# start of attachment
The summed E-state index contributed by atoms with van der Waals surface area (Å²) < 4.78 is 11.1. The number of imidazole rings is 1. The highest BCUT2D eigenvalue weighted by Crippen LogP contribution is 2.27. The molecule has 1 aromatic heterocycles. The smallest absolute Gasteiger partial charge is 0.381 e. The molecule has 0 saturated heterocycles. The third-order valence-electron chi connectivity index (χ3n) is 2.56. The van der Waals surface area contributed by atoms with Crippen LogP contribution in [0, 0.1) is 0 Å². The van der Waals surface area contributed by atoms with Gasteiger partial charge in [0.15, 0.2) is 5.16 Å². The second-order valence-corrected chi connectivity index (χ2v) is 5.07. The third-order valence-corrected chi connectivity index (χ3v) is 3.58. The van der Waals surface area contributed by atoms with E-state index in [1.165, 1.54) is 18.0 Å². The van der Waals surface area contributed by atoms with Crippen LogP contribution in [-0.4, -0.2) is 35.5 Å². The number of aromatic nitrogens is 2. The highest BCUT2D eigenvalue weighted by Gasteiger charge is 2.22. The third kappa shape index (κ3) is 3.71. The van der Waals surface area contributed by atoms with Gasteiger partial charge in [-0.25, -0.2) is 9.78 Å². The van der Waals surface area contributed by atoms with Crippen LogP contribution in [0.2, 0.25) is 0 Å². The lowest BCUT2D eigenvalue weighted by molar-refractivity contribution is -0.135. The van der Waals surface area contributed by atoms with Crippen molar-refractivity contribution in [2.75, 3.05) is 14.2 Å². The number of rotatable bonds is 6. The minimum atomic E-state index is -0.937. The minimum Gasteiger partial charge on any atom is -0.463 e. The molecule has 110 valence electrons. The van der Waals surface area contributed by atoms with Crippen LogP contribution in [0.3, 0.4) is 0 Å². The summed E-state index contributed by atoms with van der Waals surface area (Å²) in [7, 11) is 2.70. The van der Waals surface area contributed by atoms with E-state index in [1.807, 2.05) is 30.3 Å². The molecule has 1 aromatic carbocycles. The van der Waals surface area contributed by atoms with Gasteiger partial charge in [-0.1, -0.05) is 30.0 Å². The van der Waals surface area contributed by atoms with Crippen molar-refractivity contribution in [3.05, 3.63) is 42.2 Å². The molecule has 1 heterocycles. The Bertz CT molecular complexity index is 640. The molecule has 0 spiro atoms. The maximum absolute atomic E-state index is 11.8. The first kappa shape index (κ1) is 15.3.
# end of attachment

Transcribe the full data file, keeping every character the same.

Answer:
The summed E-state index contributed by atoms with van der Waals surface area (Å²) < 4.78 is 11.1. The number of imidazole rings is 1. The highest BCUT2D eigenvalue weighted by Crippen LogP contribution is 2.27. The molecule has 1 aromatic heterocycles. The smallest absolute Gasteiger partial charge is 0.381 e. The molecule has 0 saturated heterocycles. The third-order valence-electron chi connectivity index (χ3n) is 2.56. The van der Waals surface area contributed by atoms with Crippen LogP contribution in [0, 0.1) is 0 Å². The van der Waals surface area contributed by atoms with Gasteiger partial charge in [0.15, 0.2) is 5.16 Å². The second-order valence-corrected chi connectivity index (χ2v) is 5.07. The third-order valence-corrected chi connectivity index (χ3v) is 3.58. The van der Waals surface area contributed by atoms with E-state index in [1.165, 1.54) is 18.0 Å². The van der Waals surface area contributed by atoms with Crippen LogP contribution in [-0.4, -0.2) is 35.5 Å². The number of aromatic nitrogens is 2. The highest BCUT2D eigenvalue weighted by Gasteiger charge is 2.22. The third kappa shape index (κ3) is 3.71. The van der Waals surface area contributed by atoms with Gasteiger partial charge in [-0.25, -0.2) is 9.78 Å². The van der Waals surface area contributed by atoms with Crippen LogP contribution in [0.2, 0.25) is 0 Å². The lowest BCUT2D eigenvalue weighted by molar-refractivity contribution is -0.135. The van der Waals surface area contributed by atoms with Crippen molar-refractivity contribution in [2.75, 3.05) is 14.2 Å². The number of rotatable bonds is 6. The minimum atomic E-state index is -0.937. The minimum Gasteiger partial charge on any atom is -0.463 e. The molecule has 110 valence electrons. The van der Waals surface area contributed by atoms with Crippen LogP contribution in [0.3, 0.4) is 0 Å². The summed E-state index contributed by atoms with van der Waals surface area (Å²) in [7, 11) is 2.70. The van der Waals surface area contributed by atoms with E-state index in [1.807, 2.05) is 30.3 Å². The molecule has 1 aromatic carbocycles. The van der Waals surface area contributed by atoms with Gasteiger partial charge in [-0.1, -0.05) is 30.0 Å². The van der Waals surface area contributed by atoms with Crippen molar-refractivity contribution in [3.05, 3.63) is 42.2 Å². The molecule has 1 heterocycles. The Bertz CT molecular complexity index is 640. The molecule has 0 spiro atoms. The maximum absolute atomic E-state index is 11.8. The first kappa shape index (κ1) is 15.3.